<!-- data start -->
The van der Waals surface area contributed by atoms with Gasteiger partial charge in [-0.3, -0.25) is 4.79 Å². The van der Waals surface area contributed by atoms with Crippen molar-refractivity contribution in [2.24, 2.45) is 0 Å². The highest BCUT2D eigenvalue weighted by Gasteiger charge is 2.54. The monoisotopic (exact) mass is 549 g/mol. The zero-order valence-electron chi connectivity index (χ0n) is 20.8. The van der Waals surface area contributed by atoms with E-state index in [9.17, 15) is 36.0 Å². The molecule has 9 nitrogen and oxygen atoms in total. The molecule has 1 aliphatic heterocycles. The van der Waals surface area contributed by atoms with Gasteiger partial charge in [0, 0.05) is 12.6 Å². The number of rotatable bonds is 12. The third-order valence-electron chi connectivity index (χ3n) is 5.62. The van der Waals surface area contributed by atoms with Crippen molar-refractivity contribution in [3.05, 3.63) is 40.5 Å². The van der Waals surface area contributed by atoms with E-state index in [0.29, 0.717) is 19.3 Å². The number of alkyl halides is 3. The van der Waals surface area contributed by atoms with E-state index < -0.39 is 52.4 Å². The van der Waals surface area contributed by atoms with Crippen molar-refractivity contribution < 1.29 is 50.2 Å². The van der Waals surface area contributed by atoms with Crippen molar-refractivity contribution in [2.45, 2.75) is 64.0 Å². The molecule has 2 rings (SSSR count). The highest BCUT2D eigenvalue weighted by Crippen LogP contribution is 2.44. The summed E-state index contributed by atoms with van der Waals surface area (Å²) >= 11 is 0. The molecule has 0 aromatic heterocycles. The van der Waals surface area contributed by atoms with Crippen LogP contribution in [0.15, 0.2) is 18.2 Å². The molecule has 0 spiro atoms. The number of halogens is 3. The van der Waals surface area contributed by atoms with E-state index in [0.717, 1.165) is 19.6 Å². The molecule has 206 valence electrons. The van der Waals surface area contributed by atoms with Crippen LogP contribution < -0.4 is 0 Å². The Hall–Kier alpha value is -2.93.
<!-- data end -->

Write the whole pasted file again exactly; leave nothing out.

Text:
The van der Waals surface area contributed by atoms with Gasteiger partial charge in [-0.3, -0.25) is 4.79 Å². The van der Waals surface area contributed by atoms with Crippen molar-refractivity contribution in [2.24, 2.45) is 0 Å². The highest BCUT2D eigenvalue weighted by Gasteiger charge is 2.54. The monoisotopic (exact) mass is 549 g/mol. The zero-order valence-electron chi connectivity index (χ0n) is 20.8. The van der Waals surface area contributed by atoms with E-state index in [9.17, 15) is 36.0 Å². The molecule has 9 nitrogen and oxygen atoms in total. The molecule has 1 aliphatic heterocycles. The van der Waals surface area contributed by atoms with Gasteiger partial charge in [0, 0.05) is 12.6 Å². The number of rotatable bonds is 12. The third-order valence-electron chi connectivity index (χ3n) is 5.62. The van der Waals surface area contributed by atoms with Crippen molar-refractivity contribution in [3.05, 3.63) is 40.5 Å². The van der Waals surface area contributed by atoms with E-state index in [0.29, 0.717) is 19.3 Å². The number of alkyl halides is 3. The van der Waals surface area contributed by atoms with E-state index < -0.39 is 52.4 Å². The van der Waals surface area contributed by atoms with Crippen molar-refractivity contribution < 1.29 is 50.2 Å². The van der Waals surface area contributed by atoms with Crippen molar-refractivity contribution in [2.45, 2.75) is 64.0 Å². The molecule has 2 rings (SSSR count). The highest BCUT2D eigenvalue weighted by Crippen LogP contribution is 2.44. The summed E-state index contributed by atoms with van der Waals surface area (Å²) >= 11 is 0. The molecule has 0 aromatic heterocycles. The van der Waals surface area contributed by atoms with Crippen LogP contribution in [0.15, 0.2) is 18.2 Å². The molecule has 0 spiro atoms. The number of halogens is 3. The van der Waals surface area contributed by atoms with E-state index in [0.717, 1.165) is 19.6 Å². The molecule has 206 valence electrons. The van der Waals surface area contributed by atoms with Crippen LogP contribution < -0.4 is 0 Å². The Hall–Kier alpha value is -2.93.